Porsche Pilgrimage: Day 2 – Scottsdale To Odessa
Why am I doing this to myself?
"Why" is a question I asked myself a lot today. Why did I do this to myself? Why couldn't I have just taken a plane to my little sister's graduation? Why am I so forgetful?
The day started bright and early with the sunrise, a full hour before my alarm clock, at 5:30 AM. I had come in to the campground after dark on day 1, and I was awake, showered, packed, and out the door before the office had even opened. I was chipper and ready to go. I found a penny on the ground, Lincoln's face shining up at me. I don't believe in superstition like luck, but I picked it up anyway. I went on to have a lot of luck, but not all of it was good.
My first stop was to Fourtillfour coffee in Scottsdale. If you haven't heard of it by now, it's a tiny, well decorated coffee shop with a Porsche 356 theme (get it, because 3:56 is four minutes til four). I do drink coffee, but I'm not particularly focussed on what kind. I can drink swill with powder creamer as long as I have my stevia sweetener. I use coffee as a vessel for sweetener and cream. Their website said 7AM open, so I rolled in at 7:30, and met up with a Porsche fanatic I only know from Instagram at the shop. Sadly, the doors were still locked up tight, so we chatted a bit, took some pictures of each others cars, and a couple of the coffee shop's infamous multi-color primer coupe, and got back on the road (It was nice to have met you, Tim). The owner later sent me a message apologizing for being closed. The barista on the schedule to open that day had run into traffic and alarm clock problems on the same day, and arrived shortly after I left. I'm easy going. I wasn't particularly upset by the lack of coffee, and I'd gotten to see their 356 parked outside anyway, so that was enough for me. It was a nice touch.
Stop #2 took me to Seduction Motorsports only a 30-minute drive away. I've been following their gorgeous 550 Spyder kit builds for years, and I wanted to see them first hand. This facility is generally just for final-assembly, as they have other buildings for paint and fiberglass work. Gorgeous quilted leathers and deep thick coats of paint put their work above any other kit I've seen, and that is proven by their client list. CEOs and bigwigs from all over the world will come to Seduction for high-horsepower, low-weight Porsche Spyder kits with Subaru turbo engines behind the driver. One of these days I have to get my hands on one for a long weekend with my wife, somewhere with curvy roads. Before moving on, I'm told of a new project they're tackling for SEMA this year. The rusty hulk of a 356 coupe in the back of the shop is being prepped to accept a 3-liter engine from a 911SC, a complete 911 suspension setup (likely coil-on-spring type from a 964), and then that engine will be turbocharged.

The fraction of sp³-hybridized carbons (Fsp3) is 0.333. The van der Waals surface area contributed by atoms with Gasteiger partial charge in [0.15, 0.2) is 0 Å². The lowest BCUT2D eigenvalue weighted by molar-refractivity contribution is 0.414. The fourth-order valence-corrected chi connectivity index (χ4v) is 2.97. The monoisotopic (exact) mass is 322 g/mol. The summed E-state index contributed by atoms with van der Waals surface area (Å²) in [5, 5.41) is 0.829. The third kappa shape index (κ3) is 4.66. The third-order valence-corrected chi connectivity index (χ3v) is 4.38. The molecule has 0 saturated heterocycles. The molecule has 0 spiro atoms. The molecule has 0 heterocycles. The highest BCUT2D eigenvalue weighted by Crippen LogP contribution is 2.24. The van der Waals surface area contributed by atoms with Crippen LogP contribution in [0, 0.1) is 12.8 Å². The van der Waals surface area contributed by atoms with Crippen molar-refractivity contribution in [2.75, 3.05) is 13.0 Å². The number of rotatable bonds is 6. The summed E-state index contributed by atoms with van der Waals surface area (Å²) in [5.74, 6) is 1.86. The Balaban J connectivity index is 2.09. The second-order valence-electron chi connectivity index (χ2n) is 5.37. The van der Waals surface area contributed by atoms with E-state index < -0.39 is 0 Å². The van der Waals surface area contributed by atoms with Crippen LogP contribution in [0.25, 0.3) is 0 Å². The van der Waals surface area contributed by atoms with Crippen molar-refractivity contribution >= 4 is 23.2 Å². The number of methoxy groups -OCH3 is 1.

I'm still feeling good about the drive a few hundred miles in. I hop on I-10 East and the disembodied voice of Google Maps says "Continue on I-10 East for 562 miles" and the scope of this ludicrous trip starts to settle in. More open desert, more secluded loneliness, more grappling with internal demons. I make my way out of Arizona without stopping for fuel. I continue through New Mexico without stopping for fuel. I make it to the Texas border and I see a fast food stop, a Whataburger. I've never had one before, so I pull out. Still no fuel for the Porsche, but plenty for me.
I skirt the border with Mexico and aside from some mid-afternoon traffic, have an easy go for the next 90 minutes or so. I stop at a border patrol checkpoint, a man packing heat looks at me and my car, the dirtiest Porsche he's likely ever seen, and says, "Are you an American citizen?". I cannot fathom why, but I put on a fake Texas drawl, and not a good one, and chirp back at him, "Yessir, by the grace of God I am". No reaction, no smile, just a flick of his fingers that means "get out of here, weirdo".
The sun is setting, and the car is running well. I stop to check on the oil level, and it's only burned a half quart since leaving Reno. I top it up and get back on the road. In the light of dusk, I glance over at the glovebox hanging open. It seems suspiciously empty. Something is missing, and it's not a good something. I start freaking out, shout a few choice four-letter words, and pull over to investigate further at the next exit. "Hello, Whataburger, yeah, I was in there a couple hours ago, did anyone find a wallet?" As a matter of fact, someone had found my wallet, at that Whataburger, 107 miles in the wrong direction.
It's been over 500 miles since I last filled the fuel tank. I have no cash, no cards, and no clue how I'm going to make this work. I dip my fingers into my pocket and pull out that lucky penny to set it on the dashboard. I need everything it's got to make this ludicrous plan work. With the low fuel light on, I wonder if Porsche's engineers had ever planned for the car to run over 100 miles with the needle on R (for Reserve? I don't know, it's German). It's a nerve wracking 90 minutes, but I make it back to the burger joint, thank a young hispanic woman with corrective braces for holding on to my lifeline, and barely make it to the shell station down the street.
I'd planned to get to my campsite by about 1AM, but this little detour means I don't roll in until nearly 5. Exhaustion started to creep in at about 3 in the morning. I have to stop at a rest stop to do some jumping jacks and stretch my legs. I'm fading, but I make it to the site well after everyone has left for the day. I set up my tent, crawl inside, and immediately fall asleep. It is 5:30 AM in Odessa, Texas.
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